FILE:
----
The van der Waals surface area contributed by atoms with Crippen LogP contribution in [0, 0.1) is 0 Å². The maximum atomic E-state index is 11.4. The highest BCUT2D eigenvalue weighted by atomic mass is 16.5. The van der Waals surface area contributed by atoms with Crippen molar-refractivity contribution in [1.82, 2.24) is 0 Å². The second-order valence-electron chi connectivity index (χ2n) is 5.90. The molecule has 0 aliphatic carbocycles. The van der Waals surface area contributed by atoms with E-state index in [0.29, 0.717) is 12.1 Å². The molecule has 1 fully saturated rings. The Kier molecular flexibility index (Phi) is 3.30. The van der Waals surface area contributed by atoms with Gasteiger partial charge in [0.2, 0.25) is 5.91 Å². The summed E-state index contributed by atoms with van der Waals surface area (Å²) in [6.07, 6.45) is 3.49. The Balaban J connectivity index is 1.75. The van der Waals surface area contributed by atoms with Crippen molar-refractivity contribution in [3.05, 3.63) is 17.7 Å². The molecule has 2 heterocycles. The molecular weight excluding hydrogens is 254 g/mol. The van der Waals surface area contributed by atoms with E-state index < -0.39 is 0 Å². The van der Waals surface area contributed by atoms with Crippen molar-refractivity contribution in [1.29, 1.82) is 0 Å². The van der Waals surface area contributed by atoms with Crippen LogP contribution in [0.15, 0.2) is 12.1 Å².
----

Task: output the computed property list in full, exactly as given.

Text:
The van der Waals surface area contributed by atoms with Crippen LogP contribution in [0, 0.1) is 0 Å². The maximum atomic E-state index is 11.4. The highest BCUT2D eigenvalue weighted by atomic mass is 16.5. The van der Waals surface area contributed by atoms with Crippen molar-refractivity contribution in [1.82, 2.24) is 0 Å². The second-order valence-electron chi connectivity index (χ2n) is 5.90. The molecule has 0 aliphatic carbocycles. The van der Waals surface area contributed by atoms with E-state index in [0.29, 0.717) is 12.1 Å². The molecule has 1 fully saturated rings. The Kier molecular flexibility index (Phi) is 3.30. The van der Waals surface area contributed by atoms with Gasteiger partial charge in [0.2, 0.25) is 5.91 Å². The summed E-state index contributed by atoms with van der Waals surface area (Å²) in [6.07, 6.45) is 3.49. The Balaban J connectivity index is 1.75. The van der Waals surface area contributed by atoms with Crippen molar-refractivity contribution in [3.05, 3.63) is 17.7 Å². The molecule has 2 heterocycles. The molecular weight excluding hydrogens is 254 g/mol. The van der Waals surface area contributed by atoms with E-state index < -0.39 is 0 Å². The van der Waals surface area contributed by atoms with Crippen molar-refractivity contribution in [1.29, 1.82) is 0 Å². The van der Waals surface area contributed by atoms with Crippen LogP contribution in [0.15, 0.2) is 12.1 Å².